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Every day, we wish iCal could do something that our Palm IIIx did in 1997. There’s a Palm calendar app called DateBk, and it has a feature called Floating Events. The idea is that incomplete to-do items would “float” to the next day, so if you forgot to do something, it wouldn’t get left behind on your calendar as the days marched on. The fact that BusyMac’s BusyCal brings that crucial feature to our calendar makes us do a little happy dance, and that’s only scratching the surface of this terrific app.
Why pay 40 bucks for a calendar when iCal is free? For Mac users who need to share calendars with coworkers, spouses, or roommates, iCal feels a bit like yesterday’s news. Sure, you can publish calendars to MobileMe, but that requires an annual $99 MobileMe subscription, and it can be clunky. BusyCal easily shares calendars and adds tons of new functionality that will appeal to highly scheduled types.
To share your calendar over your network, all you have to do is Control-Click on a calendar and select Publish To LAN. Shared calendars will show up in other BusyCal users’ sidebars, and they can display a shared calendar by ticking the checkbox next to the calendar name. Changes to shared calendars are reflected instantaneously on all users’ Macs, and thankfully, your privacy is respected--you can restrict calendars by setting separate passwords for read or write access.
BusyCal does almost everything iCal does and adds some crucial missing features. In a few short weeks, it's become our default calendar application.
BusyCal looks familiar, but it adds handy features like a menubar item that quickly displays today's events.
Calendar-sharing might be BusyCal’s marquee feature, but this app is hardly a one-trick pony. It improves upon iCal’s basic capabilities in a number of ways. Entering location data allows you to display weather data in your calendar. Dated To Do items can be displayed on their respective dates or off to the side in a To Do list (along with undated items). We like the Event Info panel, which can be displayed as a floating pane or embedded alongside your current view. BusyCal also does away with iCal’s annoying habit of making you click Edit before updating event info--double-clicking an event takes you directly into editing mode. BusyCal also adds a List view to your calendars, similar to the iPhone’s List view. Users who live in iCal’s Month view--like many journalists we know--will appreciate the ability to scroll the month view by weeks to show a rolling five-week view across calendar months.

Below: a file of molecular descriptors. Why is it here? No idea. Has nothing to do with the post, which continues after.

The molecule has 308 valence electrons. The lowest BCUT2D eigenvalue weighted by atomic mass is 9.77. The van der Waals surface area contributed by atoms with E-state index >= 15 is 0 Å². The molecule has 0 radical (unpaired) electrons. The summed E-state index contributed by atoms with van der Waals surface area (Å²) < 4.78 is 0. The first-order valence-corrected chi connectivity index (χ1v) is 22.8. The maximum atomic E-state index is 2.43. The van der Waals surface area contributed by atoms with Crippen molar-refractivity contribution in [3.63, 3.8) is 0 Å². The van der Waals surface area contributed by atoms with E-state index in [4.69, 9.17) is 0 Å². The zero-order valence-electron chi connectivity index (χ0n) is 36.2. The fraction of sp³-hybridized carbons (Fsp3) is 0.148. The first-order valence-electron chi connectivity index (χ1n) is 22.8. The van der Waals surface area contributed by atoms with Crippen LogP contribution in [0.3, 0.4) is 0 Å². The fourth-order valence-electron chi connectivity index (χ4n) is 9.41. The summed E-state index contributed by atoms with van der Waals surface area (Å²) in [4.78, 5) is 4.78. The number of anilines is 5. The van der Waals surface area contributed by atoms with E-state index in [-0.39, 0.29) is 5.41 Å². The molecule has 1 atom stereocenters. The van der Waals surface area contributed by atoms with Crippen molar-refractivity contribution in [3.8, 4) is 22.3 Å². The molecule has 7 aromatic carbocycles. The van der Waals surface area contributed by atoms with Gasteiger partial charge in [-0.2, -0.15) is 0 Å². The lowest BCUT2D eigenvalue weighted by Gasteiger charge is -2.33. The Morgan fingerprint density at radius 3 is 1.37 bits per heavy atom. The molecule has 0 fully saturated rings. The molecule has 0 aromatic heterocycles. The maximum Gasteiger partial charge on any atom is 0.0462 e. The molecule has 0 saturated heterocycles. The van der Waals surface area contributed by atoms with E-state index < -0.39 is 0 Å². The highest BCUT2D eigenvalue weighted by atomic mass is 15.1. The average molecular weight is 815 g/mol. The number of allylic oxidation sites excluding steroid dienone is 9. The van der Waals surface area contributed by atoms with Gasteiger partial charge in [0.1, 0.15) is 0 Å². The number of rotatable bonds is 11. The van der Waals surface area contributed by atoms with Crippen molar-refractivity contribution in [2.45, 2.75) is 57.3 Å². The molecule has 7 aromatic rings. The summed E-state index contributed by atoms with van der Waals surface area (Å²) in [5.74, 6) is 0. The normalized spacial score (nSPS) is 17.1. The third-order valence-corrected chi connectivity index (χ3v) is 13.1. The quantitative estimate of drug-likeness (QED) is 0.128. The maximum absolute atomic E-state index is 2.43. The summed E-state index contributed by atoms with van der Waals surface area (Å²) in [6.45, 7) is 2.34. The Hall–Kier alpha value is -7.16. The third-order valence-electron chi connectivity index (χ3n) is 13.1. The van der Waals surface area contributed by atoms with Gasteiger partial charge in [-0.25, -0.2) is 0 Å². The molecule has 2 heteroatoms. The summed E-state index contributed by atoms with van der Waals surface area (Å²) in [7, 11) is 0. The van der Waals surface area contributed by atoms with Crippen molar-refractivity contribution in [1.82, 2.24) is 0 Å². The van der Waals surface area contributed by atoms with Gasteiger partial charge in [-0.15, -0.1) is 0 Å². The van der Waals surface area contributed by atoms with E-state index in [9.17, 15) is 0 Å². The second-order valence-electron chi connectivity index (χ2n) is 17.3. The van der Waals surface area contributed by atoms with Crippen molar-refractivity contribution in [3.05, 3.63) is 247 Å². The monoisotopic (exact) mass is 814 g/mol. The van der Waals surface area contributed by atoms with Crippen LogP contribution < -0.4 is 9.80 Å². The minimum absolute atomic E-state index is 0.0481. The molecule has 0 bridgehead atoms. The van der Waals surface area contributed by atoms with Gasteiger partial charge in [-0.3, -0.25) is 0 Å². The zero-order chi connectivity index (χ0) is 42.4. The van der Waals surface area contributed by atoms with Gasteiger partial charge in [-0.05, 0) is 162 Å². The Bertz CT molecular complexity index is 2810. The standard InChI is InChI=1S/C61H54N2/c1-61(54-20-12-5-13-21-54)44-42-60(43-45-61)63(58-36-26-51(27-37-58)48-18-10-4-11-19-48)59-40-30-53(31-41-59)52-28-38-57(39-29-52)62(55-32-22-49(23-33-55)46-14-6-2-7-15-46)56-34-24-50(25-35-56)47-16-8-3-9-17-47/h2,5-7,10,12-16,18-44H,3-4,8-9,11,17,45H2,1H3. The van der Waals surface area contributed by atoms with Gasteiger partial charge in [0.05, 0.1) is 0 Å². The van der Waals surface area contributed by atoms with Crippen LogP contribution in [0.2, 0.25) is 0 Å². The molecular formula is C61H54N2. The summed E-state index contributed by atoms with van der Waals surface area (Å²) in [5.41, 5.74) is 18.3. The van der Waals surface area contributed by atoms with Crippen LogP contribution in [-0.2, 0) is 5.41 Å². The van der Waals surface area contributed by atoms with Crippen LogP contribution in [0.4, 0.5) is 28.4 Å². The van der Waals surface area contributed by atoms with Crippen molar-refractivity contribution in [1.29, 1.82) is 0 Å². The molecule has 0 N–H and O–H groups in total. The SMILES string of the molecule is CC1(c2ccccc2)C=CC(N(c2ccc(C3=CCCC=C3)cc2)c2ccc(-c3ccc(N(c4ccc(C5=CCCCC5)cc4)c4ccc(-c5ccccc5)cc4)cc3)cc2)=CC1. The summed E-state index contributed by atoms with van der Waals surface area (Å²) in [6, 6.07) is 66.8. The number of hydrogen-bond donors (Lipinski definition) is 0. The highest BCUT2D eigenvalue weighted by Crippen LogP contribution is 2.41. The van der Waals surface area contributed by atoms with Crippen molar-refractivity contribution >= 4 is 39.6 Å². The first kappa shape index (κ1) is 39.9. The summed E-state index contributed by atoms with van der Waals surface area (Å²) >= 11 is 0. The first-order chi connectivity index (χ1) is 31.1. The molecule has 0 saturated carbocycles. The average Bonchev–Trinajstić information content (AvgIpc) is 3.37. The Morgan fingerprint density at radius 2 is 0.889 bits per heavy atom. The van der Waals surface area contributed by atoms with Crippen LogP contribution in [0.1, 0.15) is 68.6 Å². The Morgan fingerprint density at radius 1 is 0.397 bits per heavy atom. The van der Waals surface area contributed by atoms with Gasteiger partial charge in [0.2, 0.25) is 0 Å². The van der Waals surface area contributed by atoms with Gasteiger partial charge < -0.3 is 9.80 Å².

BusyCal also supports Rich Text, which enables formatting for events. Sticky Notes and Journals are attached to specific dates and can be used to keep notes or other information without cluttering up your main calendar views. You can even add graphics to certain dates or events, which is great for reminding yourself of birthdays, baseball games, and other events that you need to make stand out. BusyCal also offers many more types of metadata that can be attached to events: for example, Tags provide greater organization, while personal alarms for events created by others let you remind yourself privately of upcoming obligations.
Frankly, BusyCal is such a vast improvement over iCal that we can’t imagine switching back. But even doing that is simple. BusyCal uses the same data that iCal does, meaning that you can easily switch back and forth between the two apps. BusyCal works seamlessly with MobileMe, including syncing to your iPhone. And since BusyCal can work in offline mode, you can update calendars without a network connection, and the changes will automatically propagate to other users the next time you connect to your network.